Everybody Lies, What the Internet Can tell us about who we really are, by Seth Stephens-Davidowitz
Seth Stephens-Davidowitz is an economist and data scientist. He uses data, particularly massive data about google searches, to draw conclusions about human behaviour.
I loved this book, and to the frustration of my family, I kept reading bits out to them as I worked my way through it.
Probably the core of it is the way in which google searches are, themselves, information.
One of Stephens-Davidowitz’s early papers (2013), for example, looks at the use of racially charged language in google searches (the n-word) as a proxy for whether people are racist. He then demonstrates that a higher than average number of this type of search is a predictor of lower than expected voting for Obama in the 2008 and 2012 elections (after controlling for John Kerry vote in 2004). That is the one of the most charged example of the way in which google searches reveal people’s real thoughts (rather than what they are willing to reveal in surveys, or polls).
As a book, it is a selection of fascinating research about the human condition; some confirming our biases with new, different information, and some quite counter-intuitive using a variety of massive data sets. For example:
- People in warm climates tend to be less depressed than people in cold climates
- Parents are more likely to think their son is gifted than that their daughter is gifted
- Australian women are most worried about eating cream cheese during pregnancy, whereas Singaporeans are worried about whether they can drink green tea, and Nigerians are worried about drinking cold water
- Prisoners who are assigned to harsher conditions in prison are more likely to commit crimes on release
- Baseball team preferences (for US men) are strongly influenced by the team that won the world series the year they turned 8
- Superbowl advertising actually is worth while despite the immense cost
For me, just reading these snippets, and the immensely clever and convincing ways Stephens-Davidowitz goes about demonstrating them with a wide variety of data sets made the book worth while.
Is there more to it, though? Probably the more worthwhile part of this book is the warning section – Big Data – handle with care. Stephens-Davidowitz first of all points out what should be obvious to anyone interested in financial markets – there is rarely money to be made in the stock market from this kind of analysis. A trading insight is quickly copied, and the information added to market prices. And then there are some complex systems where the interactions and potential variables are just to large to be teased out even by the biggest dataset. For example, DNA. For a while, there was a trend for geneticists to discover traits that were coming from different individual parts of DNA. But the human genome is unbelievably complex, with interactions with the environment that mean that teasing out the function of an individual aspect is still mostly beyond our reach.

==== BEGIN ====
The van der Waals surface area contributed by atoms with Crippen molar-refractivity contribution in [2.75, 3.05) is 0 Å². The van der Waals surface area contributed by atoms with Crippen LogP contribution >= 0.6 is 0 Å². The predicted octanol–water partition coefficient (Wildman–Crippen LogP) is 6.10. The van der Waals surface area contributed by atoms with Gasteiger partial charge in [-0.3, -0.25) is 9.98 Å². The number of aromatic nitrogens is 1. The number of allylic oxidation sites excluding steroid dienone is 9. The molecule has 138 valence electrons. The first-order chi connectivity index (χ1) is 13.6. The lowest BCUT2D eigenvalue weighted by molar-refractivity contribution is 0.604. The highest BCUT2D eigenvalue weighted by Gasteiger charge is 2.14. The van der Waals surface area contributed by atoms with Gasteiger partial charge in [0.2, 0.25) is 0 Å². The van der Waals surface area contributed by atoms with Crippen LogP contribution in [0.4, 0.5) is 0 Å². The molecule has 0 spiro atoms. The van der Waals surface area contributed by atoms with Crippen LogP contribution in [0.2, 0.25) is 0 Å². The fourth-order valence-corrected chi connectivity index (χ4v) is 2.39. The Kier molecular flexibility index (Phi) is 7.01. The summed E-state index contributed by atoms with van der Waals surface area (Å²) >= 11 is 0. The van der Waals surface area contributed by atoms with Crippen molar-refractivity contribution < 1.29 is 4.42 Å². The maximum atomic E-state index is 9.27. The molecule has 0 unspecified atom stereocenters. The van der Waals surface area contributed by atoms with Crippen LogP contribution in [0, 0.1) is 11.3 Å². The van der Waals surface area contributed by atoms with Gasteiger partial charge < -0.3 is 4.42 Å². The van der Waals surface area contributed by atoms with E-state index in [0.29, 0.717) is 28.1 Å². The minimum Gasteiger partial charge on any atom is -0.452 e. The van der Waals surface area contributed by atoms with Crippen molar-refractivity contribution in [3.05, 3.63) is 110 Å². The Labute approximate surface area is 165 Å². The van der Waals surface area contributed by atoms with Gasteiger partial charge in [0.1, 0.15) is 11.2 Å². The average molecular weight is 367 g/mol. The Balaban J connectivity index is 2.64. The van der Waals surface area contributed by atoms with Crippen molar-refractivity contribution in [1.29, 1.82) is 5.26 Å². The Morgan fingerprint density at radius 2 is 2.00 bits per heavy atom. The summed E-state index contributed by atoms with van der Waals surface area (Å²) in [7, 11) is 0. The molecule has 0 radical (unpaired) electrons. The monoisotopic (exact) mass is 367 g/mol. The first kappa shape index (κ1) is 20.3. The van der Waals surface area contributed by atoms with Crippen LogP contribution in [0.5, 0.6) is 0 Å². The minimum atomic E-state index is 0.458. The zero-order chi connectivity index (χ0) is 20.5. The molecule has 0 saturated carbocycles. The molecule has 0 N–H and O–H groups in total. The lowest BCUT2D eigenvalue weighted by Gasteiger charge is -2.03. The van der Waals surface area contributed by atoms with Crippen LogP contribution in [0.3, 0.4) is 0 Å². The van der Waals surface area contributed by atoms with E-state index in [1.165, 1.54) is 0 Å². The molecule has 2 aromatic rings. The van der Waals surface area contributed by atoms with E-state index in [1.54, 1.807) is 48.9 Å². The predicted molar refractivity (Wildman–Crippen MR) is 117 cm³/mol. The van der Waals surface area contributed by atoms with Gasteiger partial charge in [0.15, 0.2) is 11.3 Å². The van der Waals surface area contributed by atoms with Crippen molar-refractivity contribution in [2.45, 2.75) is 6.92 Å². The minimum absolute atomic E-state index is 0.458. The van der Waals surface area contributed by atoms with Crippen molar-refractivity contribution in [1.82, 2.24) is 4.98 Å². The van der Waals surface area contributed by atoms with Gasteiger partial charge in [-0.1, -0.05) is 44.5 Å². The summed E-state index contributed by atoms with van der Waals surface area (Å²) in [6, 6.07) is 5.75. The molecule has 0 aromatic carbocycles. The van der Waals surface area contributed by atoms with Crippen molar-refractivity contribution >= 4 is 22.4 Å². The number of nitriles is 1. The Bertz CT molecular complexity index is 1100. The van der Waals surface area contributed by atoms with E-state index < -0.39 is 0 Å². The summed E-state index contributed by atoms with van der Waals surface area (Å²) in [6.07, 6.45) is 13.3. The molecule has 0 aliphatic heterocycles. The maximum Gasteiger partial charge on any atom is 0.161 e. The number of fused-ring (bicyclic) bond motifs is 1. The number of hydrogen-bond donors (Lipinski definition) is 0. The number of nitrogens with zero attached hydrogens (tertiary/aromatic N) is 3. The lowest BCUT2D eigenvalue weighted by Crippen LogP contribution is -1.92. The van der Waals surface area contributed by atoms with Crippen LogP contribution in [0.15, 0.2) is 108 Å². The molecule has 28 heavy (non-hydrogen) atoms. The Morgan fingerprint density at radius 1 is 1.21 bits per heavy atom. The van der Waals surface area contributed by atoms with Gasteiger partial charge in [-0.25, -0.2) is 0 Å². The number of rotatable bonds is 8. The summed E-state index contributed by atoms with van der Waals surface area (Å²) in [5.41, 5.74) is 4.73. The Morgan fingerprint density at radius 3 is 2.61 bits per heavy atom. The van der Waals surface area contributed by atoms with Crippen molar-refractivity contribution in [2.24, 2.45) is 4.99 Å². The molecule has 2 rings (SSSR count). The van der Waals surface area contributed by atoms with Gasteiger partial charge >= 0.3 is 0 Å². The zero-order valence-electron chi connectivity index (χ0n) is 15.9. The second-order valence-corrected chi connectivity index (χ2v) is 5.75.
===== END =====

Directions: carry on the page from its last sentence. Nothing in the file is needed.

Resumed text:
Big data (just as most forms of data analysis) also creates an over emphasis on what is measurable. Proxy variables that can be measured stand in for what would ideally be measured but where data doesn’t exist. For me one of the pernicious examples of this is in educational testing. Governments everywhere would like to measure the effectiveness of education, and improve it. So many governments (Australia is one with Naplan) create educational tests as a proxy for whether children are being appropriately educated. And then perverse incentives are created which mean that Australian children are educated very well in how to do well on the Naplan tests.
That doesn’t invalidate the Naplan as a concept, but it is always important to remember that the metric is just what is being measured; not necessarily the effect that you want to be measured.
And then finally, just because you can use big data, doesn’t mean you should. Big data generally gives you probabilities not certainties. The famous article about Target predicting a teenage girl’s pregnancy and sending her ads for baby products and outing to her father is actually a myth (this article shows how it grew out of a number of people telling the story in turn and making it bigger and better). But should a company use their data in this way as a predictor of behaviour? What about a government? It probably depends on the consequences of getting it wrong. Sending someone an ad for baby related products is not that disastrous. But deciding on whether someone deserves parole, based on their probability of reoffending? That’s something to take a lot of care with.
So should you read this book? If you like stories of analysis based on clever uses of data, absolutely read it.
It’s not a how to book, but it does give you a sense of what is possible, and Stephens-Davidowitz’s website gives you lots of resources if you’d like to learn more. It certainly made me want to play with some of the data sets available, even though there is quite a lot I would need to learn about large-scale data manipulation to perform the kind of analysis that seems effortless in this book.